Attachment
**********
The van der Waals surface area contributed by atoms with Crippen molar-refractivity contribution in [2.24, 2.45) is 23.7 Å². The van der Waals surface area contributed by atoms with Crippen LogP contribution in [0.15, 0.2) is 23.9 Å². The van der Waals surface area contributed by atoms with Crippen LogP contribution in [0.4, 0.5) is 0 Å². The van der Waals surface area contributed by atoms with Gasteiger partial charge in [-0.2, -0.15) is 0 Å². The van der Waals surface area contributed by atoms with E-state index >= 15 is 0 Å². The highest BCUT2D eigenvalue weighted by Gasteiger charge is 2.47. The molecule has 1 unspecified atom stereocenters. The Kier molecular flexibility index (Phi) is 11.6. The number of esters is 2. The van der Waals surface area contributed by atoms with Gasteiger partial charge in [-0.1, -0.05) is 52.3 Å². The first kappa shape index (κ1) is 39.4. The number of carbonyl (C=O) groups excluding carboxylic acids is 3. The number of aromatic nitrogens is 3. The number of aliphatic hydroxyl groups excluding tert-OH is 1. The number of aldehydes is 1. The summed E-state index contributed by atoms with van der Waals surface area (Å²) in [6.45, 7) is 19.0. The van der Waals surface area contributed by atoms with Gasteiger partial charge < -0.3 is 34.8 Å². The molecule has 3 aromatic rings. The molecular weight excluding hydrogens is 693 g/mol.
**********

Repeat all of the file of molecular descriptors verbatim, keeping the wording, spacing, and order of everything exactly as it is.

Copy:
The van der Waals surface area contributed by atoms with Crippen molar-refractivity contribution in [2.24, 2.45) is 23.7 Å². The van der Waals surface area contributed by atoms with Crippen LogP contribution in [0.15, 0.2) is 23.9 Å². The van der Waals surface area contributed by atoms with Crippen LogP contribution in [0.4, 0.5) is 0 Å². The van der Waals surface area contributed by atoms with Gasteiger partial charge in [-0.2, -0.15) is 0 Å². The van der Waals surface area contributed by atoms with E-state index >= 15 is 0 Å². The highest BCUT2D eigenvalue weighted by Gasteiger charge is 2.47. The molecule has 1 unspecified atom stereocenters. The Kier molecular flexibility index (Phi) is 11.6. The number of esters is 2. The van der Waals surface area contributed by atoms with Gasteiger partial charge in [-0.1, -0.05) is 52.3 Å². The first kappa shape index (κ1) is 39.4. The number of carbonyl (C=O) groups excluding carboxylic acids is 3. The number of aromatic nitrogens is 3. The number of aliphatic hydroxyl groups excluding tert-OH is 1. The number of aldehydes is 1. The summed E-state index contributed by atoms with van der Waals surface area (Å²) in [6.45, 7) is 19.0. The van der Waals surface area contributed by atoms with Gasteiger partial charge < -0.3 is 34.8 Å². The molecule has 3 aromatic rings. The molecular weight excluding hydrogens is 693 g/mol.